Every self-employed person I know of can tell at least one story about how ACC diddled a mate out of their full 80% income entitlement when they got crook.

In most cases (but not all) ACC didn’t ‘diddle’ anyone.

In fact it’s often their mate who has a poor understanding of how ACC coverage actually works, and in turn didn’t set up their personal or business affairs in a way that avoids a problem. It was a lack of advice that actually caused the problem.

Personally, I’ve found ACC is pretty good. I snapped an AC ligament a few years back and they covered the cost of the specialist, some physio, some CT scans, and they did it fast. No complaints from me!

I don’t have personal experience on the income replacement part of ACC, but most self-employed people know that ACC will pay up to 80% of your earnings if you have an accident and can’t work. That’s what you pay your levies for. Most people also know that ACC is charged based on your previous year’s earnings.

Now, to get a claim, you need to do two things:

  • Prove that you’ve suffered a financial loss because an injury has kept you from working.
  • Get agreement that your injury is a result of an accident and not due to degeneration

Sounds easy in theory (and in reality, it often is) but there are some red flags that catch self-employed people:

  • First year in business? Without financials to prove what you earned it’s impossible for ACC to pay anything. No income history means no income and no income means no loss so no payout.
  • Accountant wound down your income so that you don’t pay as much tax? This is a perfectly legitimate thing to do, but in all cases it means your ACC pay-out will follow suit. Remember ACC pays 80% of the income you pay tax on not 80% of what actually landed in your bank account.
  • Splitting income with your spouse? This is a great way of reducing your overall income tax burden but ACC will only look at the income attributed to you when compensating you. It means any income you split off won’t be captured and you’ll only get 80% of ‘your’ piece. Will that be enough?
  • Not working before your injury? You need to have been actively working in the 4 weeks prior to getting injured. If you weren’t then you might not get anything at all.
  • Having a boomer income period? If you’re doing substantially better in the year of your injury than in the previous year, remember your ACC will still ‘look backwards’ at the previous year’s income. You’ll get paid something but it could be a lot less than you’re used to.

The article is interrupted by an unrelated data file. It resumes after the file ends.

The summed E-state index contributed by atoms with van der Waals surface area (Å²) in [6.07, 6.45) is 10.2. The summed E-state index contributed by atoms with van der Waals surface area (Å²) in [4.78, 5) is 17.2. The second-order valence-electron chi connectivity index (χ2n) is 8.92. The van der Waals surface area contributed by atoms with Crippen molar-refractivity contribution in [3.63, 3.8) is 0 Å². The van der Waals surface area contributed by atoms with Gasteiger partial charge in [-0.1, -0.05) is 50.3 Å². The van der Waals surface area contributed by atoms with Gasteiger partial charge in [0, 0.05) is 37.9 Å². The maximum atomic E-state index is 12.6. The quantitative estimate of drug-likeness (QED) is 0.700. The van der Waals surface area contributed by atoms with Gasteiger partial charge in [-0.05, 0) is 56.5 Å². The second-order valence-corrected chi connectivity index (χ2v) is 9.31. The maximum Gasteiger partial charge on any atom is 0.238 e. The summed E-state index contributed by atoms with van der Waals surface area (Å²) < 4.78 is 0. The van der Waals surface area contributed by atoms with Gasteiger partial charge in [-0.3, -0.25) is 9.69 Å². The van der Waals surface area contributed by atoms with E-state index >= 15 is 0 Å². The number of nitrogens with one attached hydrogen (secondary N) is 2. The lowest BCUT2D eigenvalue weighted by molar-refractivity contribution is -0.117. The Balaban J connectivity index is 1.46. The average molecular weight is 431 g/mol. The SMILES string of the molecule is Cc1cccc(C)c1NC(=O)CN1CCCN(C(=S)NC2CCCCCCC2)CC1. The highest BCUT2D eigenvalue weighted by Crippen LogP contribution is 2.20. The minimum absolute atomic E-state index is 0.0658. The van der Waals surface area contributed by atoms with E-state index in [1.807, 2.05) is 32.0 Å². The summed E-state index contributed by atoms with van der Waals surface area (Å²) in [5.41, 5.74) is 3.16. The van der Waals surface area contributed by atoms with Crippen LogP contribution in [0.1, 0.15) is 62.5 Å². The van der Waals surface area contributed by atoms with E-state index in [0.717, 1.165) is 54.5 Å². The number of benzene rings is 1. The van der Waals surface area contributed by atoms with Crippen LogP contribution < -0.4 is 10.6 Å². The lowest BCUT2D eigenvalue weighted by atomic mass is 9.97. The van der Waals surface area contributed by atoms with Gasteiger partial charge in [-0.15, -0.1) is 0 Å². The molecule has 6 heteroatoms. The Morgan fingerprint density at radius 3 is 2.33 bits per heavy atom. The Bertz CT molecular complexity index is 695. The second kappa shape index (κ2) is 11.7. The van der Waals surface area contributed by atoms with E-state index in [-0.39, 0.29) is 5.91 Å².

• Was it really an accident? If ACC sees your injury as being more to do with degeneration then they don’t have to compensate you.
  • Can you go back to work part-time? If you can do more than 10 hours a week at work then ACC start to reduce what they pay you.

It’s actually possible to avoid or substantially minimise all of these problems with decent insurance planning. You do this by combining an Agreed Value ACC policy (they call it Cover Plus Extra) with a separate Income Protection policy from a reputable insurer.

If that sounds like having twice the insurance then don’t worry, there’s less of a double-up than you might think. The answer lies in winding your ACC cover down and taking up the slack with a private insurance policy. The money saved on the ACC side pays for the private insurance policy that will cover you for illnesses as well as accidents, and not just work related illnesses. And the good news is that the overall cost is typically about the same as what you’re currently paying in ACC levies.

At the risk of repeating myself, the upshot here is that you avoid almost all the horror stories you hear about ACC pay-outs. Specifically:
  • Income protectionYou know how much you’ll be paid at claim time, no guess work. It won’t matter if your income fluctuates or if your accountant has been creative or whatever – once your policy is in place you’re set.
  • Your claim will be paid sooner because the policy is agreed. We can do this because you won’t have to prove what your financial loss has been, that’s sorted out upfront.
  • You’ll have cover for illness as well as an injury.
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About Campbell Hastie

Cam is one half of Auckland based mortgage brokers, The Go 2 Guys.

He makes a living by sharing what he knows about mortgages with people, arranging mortgages for people and then insuring people.

He doesn't claim to know everything about mortgages himself which is why he teamed up with David Mercer — hence the ‘2’ in Go 2 Guys.

He writes posts regularly on his blog and has been told he has an ability to share his knowledge in a simple and sometimes memorable way.

Feel free to comment and ask any questions. Contact Campbell Hastie m: 027 697 7789.

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